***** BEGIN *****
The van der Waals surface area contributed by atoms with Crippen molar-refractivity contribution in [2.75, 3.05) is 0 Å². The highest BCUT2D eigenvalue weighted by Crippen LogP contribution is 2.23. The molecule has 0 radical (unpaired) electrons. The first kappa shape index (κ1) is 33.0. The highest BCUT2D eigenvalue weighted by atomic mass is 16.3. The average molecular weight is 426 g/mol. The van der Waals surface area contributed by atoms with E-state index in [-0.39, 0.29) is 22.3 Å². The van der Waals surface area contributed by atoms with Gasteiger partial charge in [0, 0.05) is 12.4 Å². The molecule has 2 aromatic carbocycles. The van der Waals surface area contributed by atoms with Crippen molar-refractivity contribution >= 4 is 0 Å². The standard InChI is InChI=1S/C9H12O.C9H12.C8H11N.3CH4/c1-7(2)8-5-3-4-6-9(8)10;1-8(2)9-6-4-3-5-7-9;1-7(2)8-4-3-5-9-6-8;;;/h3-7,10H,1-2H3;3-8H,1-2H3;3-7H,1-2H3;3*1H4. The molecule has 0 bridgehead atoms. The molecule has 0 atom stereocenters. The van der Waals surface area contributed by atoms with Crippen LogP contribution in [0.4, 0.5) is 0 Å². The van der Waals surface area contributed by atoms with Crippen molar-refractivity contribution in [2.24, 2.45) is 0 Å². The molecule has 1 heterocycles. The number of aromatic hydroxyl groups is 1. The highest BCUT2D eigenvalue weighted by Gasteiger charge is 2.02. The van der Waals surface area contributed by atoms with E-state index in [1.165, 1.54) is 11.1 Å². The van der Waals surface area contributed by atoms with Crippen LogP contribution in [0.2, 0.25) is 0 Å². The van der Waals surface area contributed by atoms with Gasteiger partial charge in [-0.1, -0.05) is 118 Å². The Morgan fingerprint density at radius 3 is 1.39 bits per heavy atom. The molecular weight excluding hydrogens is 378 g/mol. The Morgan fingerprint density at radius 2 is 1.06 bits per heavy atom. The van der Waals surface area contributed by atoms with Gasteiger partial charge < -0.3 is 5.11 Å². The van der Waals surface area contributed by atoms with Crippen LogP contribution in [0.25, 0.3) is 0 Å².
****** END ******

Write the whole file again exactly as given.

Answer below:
The van der Waals surface area contributed by atoms with Crippen molar-refractivity contribution in [2.75, 3.05) is 0 Å². The highest BCUT2D eigenvalue weighted by Crippen LogP contribution is 2.23. The molecule has 0 radical (unpaired) electrons. The first kappa shape index (κ1) is 33.0. The highest BCUT2D eigenvalue weighted by atomic mass is 16.3. The average molecular weight is 426 g/mol. The van der Waals surface area contributed by atoms with E-state index in [-0.39, 0.29) is 22.3 Å². The van der Waals surface area contributed by atoms with Gasteiger partial charge in [0, 0.05) is 12.4 Å². The molecule has 2 aromatic carbocycles. The van der Waals surface area contributed by atoms with Crippen molar-refractivity contribution >= 4 is 0 Å². The standard InChI is InChI=1S/C9H12O.C9H12.C8H11N.3CH4/c1-7(2)8-5-3-4-6-9(8)10;1-8(2)9-6-4-3-5-7-9;1-7(2)8-4-3-5-9-6-8;;;/h3-7,10H,1-2H3;3-8H,1-2H3;3-7H,1-2H3;3*1H4. The molecule has 0 bridgehead atoms. The molecule has 0 atom stereocenters. The van der Waals surface area contributed by atoms with Crippen LogP contribution in [0.4, 0.5) is 0 Å². The van der Waals surface area contributed by atoms with Crippen molar-refractivity contribution in [2.24, 2.45) is 0 Å². The molecule has 1 heterocycles. The number of aromatic hydroxyl groups is 1. The highest BCUT2D eigenvalue weighted by Gasteiger charge is 2.02. The van der Waals surface area contributed by atoms with E-state index in [1.165, 1.54) is 11.1 Å². The van der Waals surface area contributed by atoms with Crippen LogP contribution in [0.2, 0.25) is 0 Å². The van der Waals surface area contributed by atoms with Gasteiger partial charge in [-0.1, -0.05) is 118 Å². The Morgan fingerprint density at radius 3 is 1.39 bits per heavy atom. The molecular weight excluding hydrogens is 378 g/mol. The Morgan fingerprint density at radius 2 is 1.06 bits per heavy atom. The van der Waals surface area contributed by atoms with Gasteiger partial charge < -0.3 is 5.11 Å². The van der Waals surface area contributed by atoms with Crippen LogP contribution in [0.25, 0.3) is 0 Å².